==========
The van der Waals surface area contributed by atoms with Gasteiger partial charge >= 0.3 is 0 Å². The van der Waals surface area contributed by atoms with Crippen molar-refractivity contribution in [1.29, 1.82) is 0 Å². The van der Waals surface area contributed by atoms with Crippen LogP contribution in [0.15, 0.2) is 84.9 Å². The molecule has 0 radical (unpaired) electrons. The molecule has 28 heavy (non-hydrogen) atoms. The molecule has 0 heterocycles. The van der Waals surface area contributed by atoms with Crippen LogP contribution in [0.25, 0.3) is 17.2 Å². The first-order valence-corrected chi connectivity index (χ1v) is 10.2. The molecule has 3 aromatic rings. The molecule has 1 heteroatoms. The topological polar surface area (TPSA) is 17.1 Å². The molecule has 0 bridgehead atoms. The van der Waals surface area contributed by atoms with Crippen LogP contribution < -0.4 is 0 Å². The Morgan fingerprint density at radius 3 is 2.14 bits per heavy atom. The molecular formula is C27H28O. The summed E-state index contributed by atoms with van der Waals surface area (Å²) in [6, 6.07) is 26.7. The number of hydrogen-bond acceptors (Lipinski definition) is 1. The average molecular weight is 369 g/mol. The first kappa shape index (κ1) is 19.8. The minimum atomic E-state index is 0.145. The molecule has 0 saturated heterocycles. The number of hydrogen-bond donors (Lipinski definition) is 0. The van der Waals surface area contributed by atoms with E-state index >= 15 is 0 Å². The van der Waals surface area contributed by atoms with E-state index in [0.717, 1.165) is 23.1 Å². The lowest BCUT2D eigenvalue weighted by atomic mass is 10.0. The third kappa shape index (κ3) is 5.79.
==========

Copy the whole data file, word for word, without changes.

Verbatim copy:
The van der Waals surface area contributed by atoms with Gasteiger partial charge >= 0.3 is 0 Å². The van der Waals surface area contributed by atoms with Crippen molar-refractivity contribution in [1.29, 1.82) is 0 Å². The van der Waals surface area contributed by atoms with Crippen LogP contribution in [0.15, 0.2) is 84.9 Å². The molecule has 0 radical (unpaired) electrons. The molecule has 28 heavy (non-hydrogen) atoms. The molecule has 0 heterocycles. The van der Waals surface area contributed by atoms with Crippen LogP contribution in [0.25, 0.3) is 17.2 Å². The first-order valence-corrected chi connectivity index (χ1v) is 10.2. The molecule has 3 aromatic rings. The molecule has 1 heteroatoms. The topological polar surface area (TPSA) is 17.1 Å². The molecule has 0 bridgehead atoms. The van der Waals surface area contributed by atoms with Crippen LogP contribution < -0.4 is 0 Å². The Morgan fingerprint density at radius 3 is 2.14 bits per heavy atom. The molecular formula is C27H28O. The summed E-state index contributed by atoms with van der Waals surface area (Å²) in [6, 6.07) is 26.7. The number of hydrogen-bond acceptors (Lipinski definition) is 1. The average molecular weight is 369 g/mol. The first kappa shape index (κ1) is 19.8. The minimum atomic E-state index is 0.145. The molecule has 0 saturated heterocycles. The number of hydrogen-bond donors (Lipinski definition) is 0. The van der Waals surface area contributed by atoms with E-state index >= 15 is 0 Å². The van der Waals surface area contributed by atoms with E-state index in [0.717, 1.165) is 23.1 Å². The lowest BCUT2D eigenvalue weighted by atomic mass is 10.0. The third kappa shape index (κ3) is 5.79.